View from the 15th tee at Golf D'Aro at Mas Nou

Some of these chasms are classed as lateral water hazards by a local rule to help playability, so on some holes you are in serious trouble if wayward off the tee. The fourth gives you the first spectacular view from the cliffs as you work your way around a dogleg left.

Holes eight, nine and ten also cling to the edge of the abyss for their lives, before you move up the hill, with 13 a beast of a hole right up a huge hill and sweeping around to the right, but the reward is the view of the day from the elevated 15th tee with a hugely enjoyable shot back down the slope.

It’s also a tricky finish with 16, 17 and 18, but the reward then is a charming clubhouse, a superb hostess in Rocio Aranda and some of the best tapas you’ll find anywhere!

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The hotel and clubhouse by the first tee at Peralada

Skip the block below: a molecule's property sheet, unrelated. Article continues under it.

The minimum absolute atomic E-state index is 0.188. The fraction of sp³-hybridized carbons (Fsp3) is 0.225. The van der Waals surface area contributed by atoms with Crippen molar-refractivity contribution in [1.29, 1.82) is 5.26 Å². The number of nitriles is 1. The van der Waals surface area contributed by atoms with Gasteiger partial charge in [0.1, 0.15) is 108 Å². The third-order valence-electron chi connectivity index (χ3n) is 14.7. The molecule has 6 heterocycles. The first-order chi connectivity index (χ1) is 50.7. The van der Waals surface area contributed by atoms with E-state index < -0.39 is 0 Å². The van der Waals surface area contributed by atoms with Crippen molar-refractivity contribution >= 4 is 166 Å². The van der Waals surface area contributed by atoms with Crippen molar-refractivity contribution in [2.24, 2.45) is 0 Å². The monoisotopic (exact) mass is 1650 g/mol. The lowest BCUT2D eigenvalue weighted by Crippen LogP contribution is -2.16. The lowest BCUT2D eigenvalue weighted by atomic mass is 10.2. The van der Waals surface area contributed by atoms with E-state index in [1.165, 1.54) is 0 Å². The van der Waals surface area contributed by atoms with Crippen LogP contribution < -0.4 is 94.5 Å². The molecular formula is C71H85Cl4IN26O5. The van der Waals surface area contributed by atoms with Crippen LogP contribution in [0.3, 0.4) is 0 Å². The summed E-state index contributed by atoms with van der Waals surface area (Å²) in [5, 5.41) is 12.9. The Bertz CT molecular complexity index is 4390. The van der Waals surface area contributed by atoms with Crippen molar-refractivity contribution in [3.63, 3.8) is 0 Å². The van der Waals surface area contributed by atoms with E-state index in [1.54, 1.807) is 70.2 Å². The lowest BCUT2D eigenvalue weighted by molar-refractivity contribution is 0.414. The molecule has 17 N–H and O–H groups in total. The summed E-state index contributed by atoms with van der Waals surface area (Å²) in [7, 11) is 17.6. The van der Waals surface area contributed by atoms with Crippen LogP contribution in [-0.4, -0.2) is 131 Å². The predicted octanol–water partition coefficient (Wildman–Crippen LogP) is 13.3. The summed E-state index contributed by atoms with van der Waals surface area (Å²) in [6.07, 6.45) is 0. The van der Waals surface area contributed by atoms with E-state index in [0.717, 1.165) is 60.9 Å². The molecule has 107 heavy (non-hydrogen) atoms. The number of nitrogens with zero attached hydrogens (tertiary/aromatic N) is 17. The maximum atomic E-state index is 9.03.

Attached to peaceful spa hotel, the golf course at Peralada weighs in at 6,071 metres and with four tee boxes and a bit more of an open look to it is perfect for golfers of all abilities. It’s also environmentally friendly and blends in well with the natural landscape.

Within touching distance of France, it’s actually closer to Perpignan than Barcelona, Peralada occupies a stunning piece of land with mountain views. The traditional Spanish villa-style hotel is luxury itself, making it the perfect get away from it all break.

The 9th green looking towards the Hotel Peralada

Practice facilities are great, there’s a double-level driving range, three putting greens and a chipping area that are used for the golf school that can help you improve your game. And they take their pitch and putt seriously in this part of the world and there’s a fine nine holes of that available as well.

The big course itself has a lot of interesting holes, the opening three involve a few tricky tee shots, and it’s not as open as it first appears off the tee. It’s a manageable walk with no severe hills, some holes are tree lined and some have water as their defence. A 167m par-three over water to finish seals a more than enjoyable spin round – while awaiting you after the round is some of the best wine and food around.

Go to for more information.